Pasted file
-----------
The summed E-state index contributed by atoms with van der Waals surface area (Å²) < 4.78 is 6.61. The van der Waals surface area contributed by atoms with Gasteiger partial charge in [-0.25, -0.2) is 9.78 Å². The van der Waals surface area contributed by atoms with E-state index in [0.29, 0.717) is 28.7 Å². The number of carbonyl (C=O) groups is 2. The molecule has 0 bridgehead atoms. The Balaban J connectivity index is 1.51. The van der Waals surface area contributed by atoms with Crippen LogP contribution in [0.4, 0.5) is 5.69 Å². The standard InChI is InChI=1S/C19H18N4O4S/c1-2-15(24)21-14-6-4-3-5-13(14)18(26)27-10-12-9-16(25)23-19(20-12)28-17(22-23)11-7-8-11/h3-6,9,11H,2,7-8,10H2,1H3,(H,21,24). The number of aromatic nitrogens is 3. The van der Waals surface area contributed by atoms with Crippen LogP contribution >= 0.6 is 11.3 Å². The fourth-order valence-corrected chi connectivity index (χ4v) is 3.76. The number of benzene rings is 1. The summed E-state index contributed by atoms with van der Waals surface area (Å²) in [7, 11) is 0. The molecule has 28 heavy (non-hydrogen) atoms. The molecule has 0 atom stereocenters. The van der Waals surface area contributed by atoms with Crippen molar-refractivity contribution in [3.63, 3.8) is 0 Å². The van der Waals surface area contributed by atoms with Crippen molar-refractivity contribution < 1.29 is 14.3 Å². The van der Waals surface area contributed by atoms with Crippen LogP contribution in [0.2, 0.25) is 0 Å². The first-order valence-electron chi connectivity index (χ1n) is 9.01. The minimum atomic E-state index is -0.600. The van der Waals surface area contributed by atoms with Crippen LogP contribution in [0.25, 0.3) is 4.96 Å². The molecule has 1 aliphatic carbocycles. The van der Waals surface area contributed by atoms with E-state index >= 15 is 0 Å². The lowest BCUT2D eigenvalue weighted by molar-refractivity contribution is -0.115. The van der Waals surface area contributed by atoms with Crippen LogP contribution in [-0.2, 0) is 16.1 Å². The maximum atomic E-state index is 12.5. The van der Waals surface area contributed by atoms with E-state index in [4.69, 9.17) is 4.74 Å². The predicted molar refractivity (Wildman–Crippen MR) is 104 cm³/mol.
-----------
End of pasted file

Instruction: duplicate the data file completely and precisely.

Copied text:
The summed E-state index contributed by atoms with van der Waals surface area (Å²) < 4.78 is 6.61. The van der Waals surface area contributed by atoms with Gasteiger partial charge in [-0.25, -0.2) is 9.78 Å². The van der Waals surface area contributed by atoms with E-state index in [0.29, 0.717) is 28.7 Å². The number of carbonyl (C=O) groups is 2. The molecule has 0 bridgehead atoms. The Balaban J connectivity index is 1.51. The van der Waals surface area contributed by atoms with Crippen LogP contribution in [0.4, 0.5) is 5.69 Å². The standard InChI is InChI=1S/C19H18N4O4S/c1-2-15(24)21-14-6-4-3-5-13(14)18(26)27-10-12-9-16(25)23-19(20-12)28-17(22-23)11-7-8-11/h3-6,9,11H,2,7-8,10H2,1H3,(H,21,24). The number of aromatic nitrogens is 3. The van der Waals surface area contributed by atoms with Crippen LogP contribution >= 0.6 is 11.3 Å². The fourth-order valence-corrected chi connectivity index (χ4v) is 3.76. The number of benzene rings is 1. The summed E-state index contributed by atoms with van der Waals surface area (Å²) in [7, 11) is 0. The molecule has 28 heavy (non-hydrogen) atoms. The molecule has 0 atom stereocenters. The van der Waals surface area contributed by atoms with Crippen molar-refractivity contribution in [3.63, 3.8) is 0 Å². The van der Waals surface area contributed by atoms with Crippen molar-refractivity contribution < 1.29 is 14.3 Å². The van der Waals surface area contributed by atoms with Crippen LogP contribution in [0.2, 0.25) is 0 Å². The first-order valence-electron chi connectivity index (χ1n) is 9.01. The minimum atomic E-state index is -0.600. The van der Waals surface area contributed by atoms with Crippen LogP contribution in [0.25, 0.3) is 4.96 Å². The molecule has 1 aliphatic carbocycles. The van der Waals surface area contributed by atoms with E-state index >= 15 is 0 Å². The lowest BCUT2D eigenvalue weighted by molar-refractivity contribution is -0.115. The van der Waals surface area contributed by atoms with Crippen LogP contribution in [-0.2, 0) is 16.1 Å². The maximum atomic E-state index is 12.5. The van der Waals surface area contributed by atoms with E-state index in [4.69, 9.17) is 4.74 Å². The predicted molar refractivity (Wildman–Crippen MR) is 104 cm³/mol.